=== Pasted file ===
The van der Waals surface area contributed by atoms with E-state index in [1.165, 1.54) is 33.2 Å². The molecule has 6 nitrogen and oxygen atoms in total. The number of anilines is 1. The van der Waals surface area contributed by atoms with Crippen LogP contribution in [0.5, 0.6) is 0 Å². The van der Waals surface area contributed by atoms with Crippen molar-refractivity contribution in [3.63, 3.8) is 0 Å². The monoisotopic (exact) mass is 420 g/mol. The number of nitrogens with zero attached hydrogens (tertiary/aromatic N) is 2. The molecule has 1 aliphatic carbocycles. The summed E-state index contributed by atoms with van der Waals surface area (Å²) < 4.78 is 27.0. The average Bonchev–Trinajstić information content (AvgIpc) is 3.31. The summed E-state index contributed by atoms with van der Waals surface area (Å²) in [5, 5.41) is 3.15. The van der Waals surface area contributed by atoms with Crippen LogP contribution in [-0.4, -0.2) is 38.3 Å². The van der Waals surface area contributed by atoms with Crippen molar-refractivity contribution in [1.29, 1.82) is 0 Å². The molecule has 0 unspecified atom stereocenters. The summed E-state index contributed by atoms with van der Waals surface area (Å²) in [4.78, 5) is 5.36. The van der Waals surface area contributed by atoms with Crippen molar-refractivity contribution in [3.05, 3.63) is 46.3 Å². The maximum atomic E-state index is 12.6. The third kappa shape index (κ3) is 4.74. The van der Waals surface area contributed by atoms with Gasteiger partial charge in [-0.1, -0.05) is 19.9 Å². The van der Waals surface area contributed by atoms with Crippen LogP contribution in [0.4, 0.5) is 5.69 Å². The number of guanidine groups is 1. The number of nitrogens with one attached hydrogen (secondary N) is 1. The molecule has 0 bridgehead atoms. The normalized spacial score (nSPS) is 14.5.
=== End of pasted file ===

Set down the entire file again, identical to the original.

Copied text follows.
The van der Waals surface area contributed by atoms with E-state index in [1.165, 1.54) is 33.2 Å². The molecule has 6 nitrogen and oxygen atoms in total. The number of anilines is 1. The van der Waals surface area contributed by atoms with Crippen LogP contribution in [0.5, 0.6) is 0 Å². The van der Waals surface area contributed by atoms with Crippen molar-refractivity contribution in [3.63, 3.8) is 0 Å². The monoisotopic (exact) mass is 420 g/mol. The number of nitrogens with zero attached hydrogens (tertiary/aromatic N) is 2. The molecule has 1 aliphatic carbocycles. The summed E-state index contributed by atoms with van der Waals surface area (Å²) < 4.78 is 27.0. The average Bonchev–Trinajstić information content (AvgIpc) is 3.31. The summed E-state index contributed by atoms with van der Waals surface area (Å²) in [5, 5.41) is 3.15. The van der Waals surface area contributed by atoms with Crippen LogP contribution in [-0.4, -0.2) is 38.3 Å². The van der Waals surface area contributed by atoms with Crippen molar-refractivity contribution in [1.29, 1.82) is 0 Å². The molecule has 0 unspecified atom stereocenters. The summed E-state index contributed by atoms with van der Waals surface area (Å²) in [4.78, 5) is 5.36. The van der Waals surface area contributed by atoms with Crippen molar-refractivity contribution in [3.05, 3.63) is 46.3 Å². The maximum atomic E-state index is 12.6. The third kappa shape index (κ3) is 4.74. The van der Waals surface area contributed by atoms with Gasteiger partial charge in [-0.1, -0.05) is 19.9 Å². The van der Waals surface area contributed by atoms with Crippen LogP contribution in [0.4, 0.5) is 5.69 Å². The number of guanidine groups is 1. The number of nitrogens with one attached hydrogen (secondary N) is 1. The molecule has 0 bridgehead atoms. The normalized spacial score (nSPS) is 14.5.